Former Australian captain Steve Smith’s fortunes are on an upswing. On the field, Smith has been in sublime form — his twin centuries powering Australia to a win in the first Ashes Test over England at Edgbaston.
Even off the field, Smith’s business and investment fortunes have turned in a windfall. Smith has reportedly turned a $100,000 investment in mattress retailer Koala Mattress into a $12.1 million windfall, according to The Australian Financial Review.
Smith reportedly dropped the investment for 10 percent of the company in July 2015 just before he became the Australian Test captain.
Since then, the company build a customer base of 200,000 and is reportedly valued at $150 million.
“I remember telling his manager and his parents that could happen when he invested,” Koala co-founder Mitch Taylor said.
Smith’s ownership has diluted as more investors came on board but he is a brand ambassador with the company and is raking in plenty of moolah.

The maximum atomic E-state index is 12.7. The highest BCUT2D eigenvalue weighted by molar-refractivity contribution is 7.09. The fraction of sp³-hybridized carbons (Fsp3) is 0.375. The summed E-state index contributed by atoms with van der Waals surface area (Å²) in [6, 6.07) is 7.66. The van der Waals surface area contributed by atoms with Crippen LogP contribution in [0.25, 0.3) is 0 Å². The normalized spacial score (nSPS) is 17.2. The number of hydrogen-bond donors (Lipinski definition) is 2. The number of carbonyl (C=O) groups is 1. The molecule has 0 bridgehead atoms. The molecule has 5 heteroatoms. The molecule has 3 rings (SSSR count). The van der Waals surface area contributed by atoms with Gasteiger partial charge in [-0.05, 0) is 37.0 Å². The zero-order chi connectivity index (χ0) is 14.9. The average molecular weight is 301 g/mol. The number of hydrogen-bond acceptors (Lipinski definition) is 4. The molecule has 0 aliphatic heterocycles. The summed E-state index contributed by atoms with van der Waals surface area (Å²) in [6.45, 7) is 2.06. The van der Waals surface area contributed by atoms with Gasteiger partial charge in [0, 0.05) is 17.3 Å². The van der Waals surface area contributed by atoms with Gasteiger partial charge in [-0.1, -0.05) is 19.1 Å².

His investment with Koala is the biggest share of his personal fortune, beating out cricket. He also reportedly invested in an online photo platform Snappr that bills itself as “the Uber of photography” although its current valuation is unknown.
But cricket is still lucrative for Smith, who is believed to be among the top five earners on the Cricket Australia contract list, behind Pat Cummins on $2 million, according to The Daily Telegraph.
He also signed a $2 million contract in the Indian Premier League with the Rajasthan Royals. The AFR’s Young Rich List is set to value Smith at about $31 million when the list is released in October.
However, just last year Smith had reportedly lost up to $7 million during the ball-tampering scandal including lost investments, his IPL contract being torn up and lost contract earnings from Cricket Australia.
Smith has been heavily booed throughout the World Cup and Ashes series but the Aussie superstar has not let it distract him.
With a career average of 62.96, Smith is now second only to Don Bradman with more than 20 innings in Test cricket.